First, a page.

Part 316: A Duncanson and Coates’ – Chemical Paintings
While researching the life and times of Robert S. Duncanson, I repeatedly stumbled across the mention of his collaboration with an African-American photographer named “Coates.” They created a form of visual spectacle called “chemical paintings.”
Contemporary authors repeatedly cite the same article from March 19, 1844, advertising “Chemical Paintings…four splendid views after the singular style of Daguerre.” I located other newspaper advertisements for the same show that predate this one, however, none credit either Duncanson or Coates. Chemical paintings originate in Cincinnati during 1843 which coincides with Duncanson’s participation in the project. Some scholars purport that Duncanson was the artistic mind behind the images while Coates took care of the technical side.
Did “chemical paintings” refer to the paint or the process? In 1993, Joseph D. Ketner suggested that the compositions were created on light-sensitive surfaces and were allowed to develop under the auditorium lights with dramatic contrasts of lights and darks (“The Emergence of the African-American Artist: Robert S. Duncanson, 1871-1872”). They would have to be a reversible effect if they used the same canvases repeatedly. I discovered that they did use canvas, Ketner described, “With each of the images, the darkened auditorium was gradually illuminated, causing lighting effects in the pictures that thrilled the crowds.” So, front light on the composition caused the change? Ketner was much more fascinated with the collaborative aspect than the process, suggesting that was one of the earliest collaborations between a painter and a photographer in the United States.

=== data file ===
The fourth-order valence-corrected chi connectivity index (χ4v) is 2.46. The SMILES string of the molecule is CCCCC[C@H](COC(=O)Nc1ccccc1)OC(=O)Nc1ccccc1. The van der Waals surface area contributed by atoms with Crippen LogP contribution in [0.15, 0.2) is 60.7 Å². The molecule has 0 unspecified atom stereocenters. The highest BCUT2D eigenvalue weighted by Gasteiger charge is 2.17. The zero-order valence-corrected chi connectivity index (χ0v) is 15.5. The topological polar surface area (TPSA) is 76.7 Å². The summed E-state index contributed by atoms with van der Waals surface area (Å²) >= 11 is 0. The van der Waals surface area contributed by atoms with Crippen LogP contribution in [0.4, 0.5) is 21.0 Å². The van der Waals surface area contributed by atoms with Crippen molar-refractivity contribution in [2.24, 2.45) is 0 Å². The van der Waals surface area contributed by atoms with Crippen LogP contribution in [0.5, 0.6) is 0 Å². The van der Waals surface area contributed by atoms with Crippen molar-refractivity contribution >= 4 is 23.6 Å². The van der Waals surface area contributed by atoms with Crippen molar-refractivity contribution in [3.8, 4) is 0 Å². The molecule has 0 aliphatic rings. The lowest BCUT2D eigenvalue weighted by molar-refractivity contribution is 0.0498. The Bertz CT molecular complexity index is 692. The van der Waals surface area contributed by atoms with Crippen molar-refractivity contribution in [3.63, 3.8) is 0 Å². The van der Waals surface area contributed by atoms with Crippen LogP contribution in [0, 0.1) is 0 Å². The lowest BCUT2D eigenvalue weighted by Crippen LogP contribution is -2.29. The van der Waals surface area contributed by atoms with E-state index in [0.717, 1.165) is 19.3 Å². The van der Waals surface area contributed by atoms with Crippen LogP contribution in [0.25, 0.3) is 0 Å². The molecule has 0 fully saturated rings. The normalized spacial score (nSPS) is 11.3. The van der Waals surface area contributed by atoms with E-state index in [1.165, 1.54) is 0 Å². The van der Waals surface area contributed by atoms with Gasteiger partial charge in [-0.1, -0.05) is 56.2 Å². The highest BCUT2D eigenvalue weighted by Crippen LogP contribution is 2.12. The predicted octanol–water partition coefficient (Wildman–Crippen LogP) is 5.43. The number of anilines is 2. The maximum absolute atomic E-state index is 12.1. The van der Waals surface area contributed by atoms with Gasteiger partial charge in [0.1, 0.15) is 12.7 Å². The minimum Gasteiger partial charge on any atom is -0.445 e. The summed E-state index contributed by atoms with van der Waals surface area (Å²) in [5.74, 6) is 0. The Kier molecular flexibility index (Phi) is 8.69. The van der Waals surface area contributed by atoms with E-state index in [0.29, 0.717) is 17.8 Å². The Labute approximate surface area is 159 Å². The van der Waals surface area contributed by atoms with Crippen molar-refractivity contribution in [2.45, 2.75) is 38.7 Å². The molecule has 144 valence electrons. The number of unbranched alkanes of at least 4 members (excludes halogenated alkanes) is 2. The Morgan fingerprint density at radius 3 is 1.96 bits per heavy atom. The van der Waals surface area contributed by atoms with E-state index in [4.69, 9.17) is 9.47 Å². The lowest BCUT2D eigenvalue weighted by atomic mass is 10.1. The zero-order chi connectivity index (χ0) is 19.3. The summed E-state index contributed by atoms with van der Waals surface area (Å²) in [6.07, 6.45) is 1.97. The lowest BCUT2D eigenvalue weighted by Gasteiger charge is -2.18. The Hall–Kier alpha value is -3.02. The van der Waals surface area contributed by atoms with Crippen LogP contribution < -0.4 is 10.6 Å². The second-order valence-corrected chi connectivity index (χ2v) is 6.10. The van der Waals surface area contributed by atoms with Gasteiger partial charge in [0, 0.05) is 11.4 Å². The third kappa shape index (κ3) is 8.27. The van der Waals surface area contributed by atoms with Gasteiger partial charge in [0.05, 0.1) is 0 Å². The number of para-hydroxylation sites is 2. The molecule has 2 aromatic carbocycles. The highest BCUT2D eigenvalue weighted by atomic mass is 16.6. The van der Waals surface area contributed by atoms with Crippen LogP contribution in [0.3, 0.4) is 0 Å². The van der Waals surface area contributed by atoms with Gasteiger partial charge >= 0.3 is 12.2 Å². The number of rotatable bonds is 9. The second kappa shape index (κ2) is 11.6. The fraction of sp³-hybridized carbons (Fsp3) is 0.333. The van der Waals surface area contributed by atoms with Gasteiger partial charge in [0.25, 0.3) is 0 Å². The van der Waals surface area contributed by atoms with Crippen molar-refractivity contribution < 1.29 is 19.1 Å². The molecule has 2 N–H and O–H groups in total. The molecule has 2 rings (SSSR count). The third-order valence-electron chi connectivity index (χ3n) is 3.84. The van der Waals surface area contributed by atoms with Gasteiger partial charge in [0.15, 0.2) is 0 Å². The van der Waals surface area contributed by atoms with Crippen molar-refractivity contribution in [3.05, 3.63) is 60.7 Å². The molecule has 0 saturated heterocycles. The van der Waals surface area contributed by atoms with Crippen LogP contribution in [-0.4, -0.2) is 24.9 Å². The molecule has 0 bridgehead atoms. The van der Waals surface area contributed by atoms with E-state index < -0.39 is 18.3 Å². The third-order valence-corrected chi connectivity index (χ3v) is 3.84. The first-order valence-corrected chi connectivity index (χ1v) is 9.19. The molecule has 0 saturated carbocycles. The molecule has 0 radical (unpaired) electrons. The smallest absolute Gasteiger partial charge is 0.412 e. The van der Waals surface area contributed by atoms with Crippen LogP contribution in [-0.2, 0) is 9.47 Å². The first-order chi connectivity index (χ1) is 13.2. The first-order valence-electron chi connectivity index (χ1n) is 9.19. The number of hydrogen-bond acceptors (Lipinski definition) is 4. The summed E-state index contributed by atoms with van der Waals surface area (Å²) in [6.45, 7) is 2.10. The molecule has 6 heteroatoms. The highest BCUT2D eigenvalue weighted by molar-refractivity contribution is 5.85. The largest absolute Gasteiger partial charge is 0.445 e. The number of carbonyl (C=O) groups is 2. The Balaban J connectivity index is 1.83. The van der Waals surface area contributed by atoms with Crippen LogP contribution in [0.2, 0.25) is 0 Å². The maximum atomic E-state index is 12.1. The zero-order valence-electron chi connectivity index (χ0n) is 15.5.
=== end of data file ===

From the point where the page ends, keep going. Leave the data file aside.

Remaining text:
I was intrigued with the actual process and theatrical venues for the presentation more than their collaborative effort. What Ketner, and all of the other authors failed to cite, was that the production actually opened in 1843 before touring under the proprietor’s name – Robert Winter Jr. “Chemical Paintings” opened during August of 1843 at the Concert Hall in Cincinnati and then went on tour for three years. The last advertisement that I found was when the show was in Richmond, Virginia.
The four scenes exhibited at the Concert Hall were listed as “the Milan Cathedral,” “City of Jerusalem and Crucifixion,” “Interior of the Holy Church of the Sepulchre,” and “Belshazzar’s Feast.” Newspaper advertisements promised, “Each painting possesses the peculiar properties of portraying two distinct Pictures on the same canvas” (The Cincinnati Enquirer, 4 Sept. 1843, page 3). I thought of the electric scenic theatres during the 1890s – FIFTY years later. Any scene lit by colored lights could alter the composition from day to night, especially if portions were backlit. Could it be that simple? I though of the colored panels on the back of a drop from 1867 to create a brilliant sunset.